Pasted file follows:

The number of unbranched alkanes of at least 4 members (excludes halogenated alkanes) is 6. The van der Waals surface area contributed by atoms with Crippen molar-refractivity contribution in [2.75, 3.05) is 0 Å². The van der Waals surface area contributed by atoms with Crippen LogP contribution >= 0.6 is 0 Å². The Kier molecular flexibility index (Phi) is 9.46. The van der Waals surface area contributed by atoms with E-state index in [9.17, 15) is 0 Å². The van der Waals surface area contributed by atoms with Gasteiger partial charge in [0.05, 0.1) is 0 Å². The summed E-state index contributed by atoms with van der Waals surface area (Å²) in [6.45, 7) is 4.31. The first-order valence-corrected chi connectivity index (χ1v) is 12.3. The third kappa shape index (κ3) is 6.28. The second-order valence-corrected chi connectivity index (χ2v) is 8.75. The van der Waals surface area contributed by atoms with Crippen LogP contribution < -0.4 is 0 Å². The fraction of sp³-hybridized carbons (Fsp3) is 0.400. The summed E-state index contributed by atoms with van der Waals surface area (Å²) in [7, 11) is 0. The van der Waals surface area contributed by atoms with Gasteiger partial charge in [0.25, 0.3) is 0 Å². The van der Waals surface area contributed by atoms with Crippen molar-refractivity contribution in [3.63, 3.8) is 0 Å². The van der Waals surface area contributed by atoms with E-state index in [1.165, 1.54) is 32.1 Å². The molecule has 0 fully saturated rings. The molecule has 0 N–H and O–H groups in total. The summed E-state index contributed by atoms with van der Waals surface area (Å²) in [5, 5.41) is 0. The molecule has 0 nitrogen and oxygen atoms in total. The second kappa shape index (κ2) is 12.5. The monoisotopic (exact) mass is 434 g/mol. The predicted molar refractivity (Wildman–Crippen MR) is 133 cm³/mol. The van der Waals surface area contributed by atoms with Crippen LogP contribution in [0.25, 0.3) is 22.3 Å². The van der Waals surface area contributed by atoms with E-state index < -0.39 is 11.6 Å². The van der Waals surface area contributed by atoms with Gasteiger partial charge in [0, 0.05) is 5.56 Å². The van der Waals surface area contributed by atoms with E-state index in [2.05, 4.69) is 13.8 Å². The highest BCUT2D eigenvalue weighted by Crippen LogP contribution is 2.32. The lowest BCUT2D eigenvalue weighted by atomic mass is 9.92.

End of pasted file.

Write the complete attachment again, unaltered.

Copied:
The number of unbranched alkanes of at least 4 members (excludes halogenated alkanes) is 6. The van der Waals surface area contributed by atoms with Crippen molar-refractivity contribution in [2.75, 3.05) is 0 Å². The van der Waals surface area contributed by atoms with Crippen LogP contribution >= 0.6 is 0 Å². The Kier molecular flexibility index (Phi) is 9.46. The van der Waals surface area contributed by atoms with E-state index in [9.17, 15) is 0 Å². The van der Waals surface area contributed by atoms with Gasteiger partial charge in [0.05, 0.1) is 0 Å². The summed E-state index contributed by atoms with van der Waals surface area (Å²) in [6.45, 7) is 4.31. The first-order valence-corrected chi connectivity index (χ1v) is 12.3. The third kappa shape index (κ3) is 6.28. The second-order valence-corrected chi connectivity index (χ2v) is 8.75. The van der Waals surface area contributed by atoms with Crippen LogP contribution < -0.4 is 0 Å². The fraction of sp³-hybridized carbons (Fsp3) is 0.400. The summed E-state index contributed by atoms with van der Waals surface area (Å²) in [7, 11) is 0. The van der Waals surface area contributed by atoms with Gasteiger partial charge in [0.25, 0.3) is 0 Å². The van der Waals surface area contributed by atoms with Crippen molar-refractivity contribution in [3.63, 3.8) is 0 Å². The van der Waals surface area contributed by atoms with E-state index in [1.165, 1.54) is 32.1 Å². The molecule has 0 fully saturated rings. The molecule has 0 N–H and O–H groups in total. The summed E-state index contributed by atoms with van der Waals surface area (Å²) in [5, 5.41) is 0. The molecule has 0 nitrogen and oxygen atoms in total. The second kappa shape index (κ2) is 12.5. The monoisotopic (exact) mass is 434 g/mol. The predicted molar refractivity (Wildman–Crippen MR) is 133 cm³/mol. The van der Waals surface area contributed by atoms with Crippen LogP contribution in [0.25, 0.3) is 22.3 Å². The van der Waals surface area contributed by atoms with E-state index < -0.39 is 11.6 Å². The van der Waals surface area contributed by atoms with Gasteiger partial charge in [0, 0.05) is 5.56 Å². The van der Waals surface area contributed by atoms with E-state index in [2.05, 4.69) is 13.8 Å². The highest BCUT2D eigenvalue weighted by Crippen LogP contribution is 2.32. The lowest BCUT2D eigenvalue weighted by atomic mass is 9.92.